Most of us probably know about the “SPAM” problem by now and attempts to deal with it through the Unsolicited Electronic Message Act. SPAM clogs up the Internet, disrupts email delivery, reduces business productivity, raises Internet access fees, irritates recipients, and erodes people’s confidence in using email. None of us want to receive it, but are we inadvertent perpetrators? Here are the key criteria to find out…
A closer look at “consent” – the key issue with spam
Is all unsolicited commercial email branded as SPAM? It’s not quite that simple… it’s ok as long as you have some kind of consent (that hasn’t been withdrawn by an unsubscribe facility or otherwise):
i.e. direct indication from the person you wish to contact that it is ok to send a message, such as filling in a paper form, ticking a box on a website, or a conversation by phone or face-to-face.
i.e. the recipient has published their electronic address, e.g. on their website, without accompanying statement that they don’t want to receive unsolicited electronic messages. The message must also be relevant to the business, role, functions, or duties of the recipient.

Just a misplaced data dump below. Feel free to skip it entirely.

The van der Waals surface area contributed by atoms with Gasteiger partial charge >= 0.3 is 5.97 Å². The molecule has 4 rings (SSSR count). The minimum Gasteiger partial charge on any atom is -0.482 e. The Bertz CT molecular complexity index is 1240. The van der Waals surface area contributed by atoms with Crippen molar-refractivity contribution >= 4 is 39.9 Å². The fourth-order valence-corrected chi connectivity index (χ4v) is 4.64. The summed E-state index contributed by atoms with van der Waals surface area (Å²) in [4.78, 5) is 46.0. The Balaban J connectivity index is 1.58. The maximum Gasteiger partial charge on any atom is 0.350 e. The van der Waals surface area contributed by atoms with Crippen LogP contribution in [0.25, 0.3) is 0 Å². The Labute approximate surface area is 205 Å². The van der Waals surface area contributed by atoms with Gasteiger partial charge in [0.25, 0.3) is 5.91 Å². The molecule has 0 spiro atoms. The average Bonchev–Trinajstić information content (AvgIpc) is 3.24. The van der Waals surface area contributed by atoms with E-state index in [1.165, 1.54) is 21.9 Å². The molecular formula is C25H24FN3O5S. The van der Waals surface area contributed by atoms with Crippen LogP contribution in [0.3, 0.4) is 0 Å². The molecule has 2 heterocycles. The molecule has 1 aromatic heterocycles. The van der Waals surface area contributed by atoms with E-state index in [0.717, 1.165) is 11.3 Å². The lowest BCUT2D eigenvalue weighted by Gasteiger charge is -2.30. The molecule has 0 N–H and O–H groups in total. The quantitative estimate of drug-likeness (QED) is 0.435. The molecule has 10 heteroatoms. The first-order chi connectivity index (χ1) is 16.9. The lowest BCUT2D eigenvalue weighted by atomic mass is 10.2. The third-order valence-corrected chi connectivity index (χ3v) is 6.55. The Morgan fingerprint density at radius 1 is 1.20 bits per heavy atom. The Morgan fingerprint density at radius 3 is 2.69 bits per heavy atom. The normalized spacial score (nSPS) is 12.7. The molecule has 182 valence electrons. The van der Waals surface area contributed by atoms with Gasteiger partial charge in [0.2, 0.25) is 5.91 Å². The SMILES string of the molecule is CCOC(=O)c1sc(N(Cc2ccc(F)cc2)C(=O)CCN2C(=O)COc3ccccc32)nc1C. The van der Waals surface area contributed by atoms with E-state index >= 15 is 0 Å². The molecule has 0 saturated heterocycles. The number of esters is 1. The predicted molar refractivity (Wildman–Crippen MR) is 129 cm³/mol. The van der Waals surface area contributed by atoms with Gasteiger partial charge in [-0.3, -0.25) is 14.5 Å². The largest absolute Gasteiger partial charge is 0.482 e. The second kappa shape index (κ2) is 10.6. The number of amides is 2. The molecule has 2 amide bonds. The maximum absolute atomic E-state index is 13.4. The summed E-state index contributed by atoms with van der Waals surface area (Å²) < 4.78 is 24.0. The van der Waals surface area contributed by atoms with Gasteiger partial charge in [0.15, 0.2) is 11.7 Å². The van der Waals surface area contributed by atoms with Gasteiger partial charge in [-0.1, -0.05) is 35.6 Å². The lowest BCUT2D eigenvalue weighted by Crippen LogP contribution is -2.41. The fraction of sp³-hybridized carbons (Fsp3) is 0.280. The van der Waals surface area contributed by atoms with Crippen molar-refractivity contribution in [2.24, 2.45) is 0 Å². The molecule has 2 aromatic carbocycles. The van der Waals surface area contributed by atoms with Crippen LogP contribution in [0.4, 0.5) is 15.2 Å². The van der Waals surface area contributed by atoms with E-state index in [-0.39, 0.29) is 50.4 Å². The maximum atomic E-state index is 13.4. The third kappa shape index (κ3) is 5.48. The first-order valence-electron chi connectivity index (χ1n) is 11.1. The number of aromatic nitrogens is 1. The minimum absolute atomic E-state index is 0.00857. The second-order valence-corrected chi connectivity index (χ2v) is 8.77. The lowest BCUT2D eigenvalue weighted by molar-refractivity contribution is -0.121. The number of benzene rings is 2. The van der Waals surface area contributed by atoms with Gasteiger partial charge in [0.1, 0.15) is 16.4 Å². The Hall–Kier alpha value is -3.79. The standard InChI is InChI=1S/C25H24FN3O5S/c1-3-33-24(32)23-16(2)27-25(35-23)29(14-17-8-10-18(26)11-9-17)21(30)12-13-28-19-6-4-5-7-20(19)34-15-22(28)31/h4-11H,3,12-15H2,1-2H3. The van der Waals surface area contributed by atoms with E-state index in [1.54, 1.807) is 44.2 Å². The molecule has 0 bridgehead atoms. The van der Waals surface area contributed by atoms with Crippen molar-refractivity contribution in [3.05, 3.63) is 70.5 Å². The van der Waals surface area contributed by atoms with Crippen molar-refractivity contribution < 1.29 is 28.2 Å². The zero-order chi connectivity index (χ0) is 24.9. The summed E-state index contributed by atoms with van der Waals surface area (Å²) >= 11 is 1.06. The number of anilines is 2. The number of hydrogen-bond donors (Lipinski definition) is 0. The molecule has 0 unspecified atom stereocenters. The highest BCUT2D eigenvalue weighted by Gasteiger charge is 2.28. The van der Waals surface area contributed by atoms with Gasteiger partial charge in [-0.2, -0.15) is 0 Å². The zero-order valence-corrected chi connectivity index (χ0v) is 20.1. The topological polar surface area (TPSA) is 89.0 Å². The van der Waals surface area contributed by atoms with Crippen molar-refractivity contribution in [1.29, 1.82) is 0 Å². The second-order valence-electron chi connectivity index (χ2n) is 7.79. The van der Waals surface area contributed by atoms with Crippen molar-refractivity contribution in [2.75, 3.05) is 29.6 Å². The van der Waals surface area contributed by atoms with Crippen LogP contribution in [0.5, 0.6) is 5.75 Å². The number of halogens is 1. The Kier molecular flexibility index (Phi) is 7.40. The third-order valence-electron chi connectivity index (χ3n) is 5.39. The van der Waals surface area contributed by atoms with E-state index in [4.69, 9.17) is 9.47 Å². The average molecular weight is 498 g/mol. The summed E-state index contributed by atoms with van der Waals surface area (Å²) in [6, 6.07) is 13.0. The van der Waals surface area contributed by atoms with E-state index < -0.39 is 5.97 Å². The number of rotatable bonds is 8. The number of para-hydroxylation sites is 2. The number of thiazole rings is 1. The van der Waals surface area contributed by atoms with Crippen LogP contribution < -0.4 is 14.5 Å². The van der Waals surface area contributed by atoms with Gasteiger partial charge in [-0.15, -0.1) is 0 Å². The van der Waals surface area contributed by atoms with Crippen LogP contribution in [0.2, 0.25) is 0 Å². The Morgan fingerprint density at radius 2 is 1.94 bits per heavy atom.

i.e. where your existing relationship with the recipient means there is a reasonable expectation of messages being sent, and the message is relevant to the business, role, functions, or duties of the recipient.
So, in simple terms, if you have a relevant business relationship with recipients on your list, you should be ok, but if they don’t know you, you’ll need either explicit or deemed consent.
Two more basic requirements to be clear of the law
If you have consent in one of the above forms, you’ll be safe from the law, as long as your email:
clearly identifies the sender and contact information
includes an unsubscribe facility (that actually works)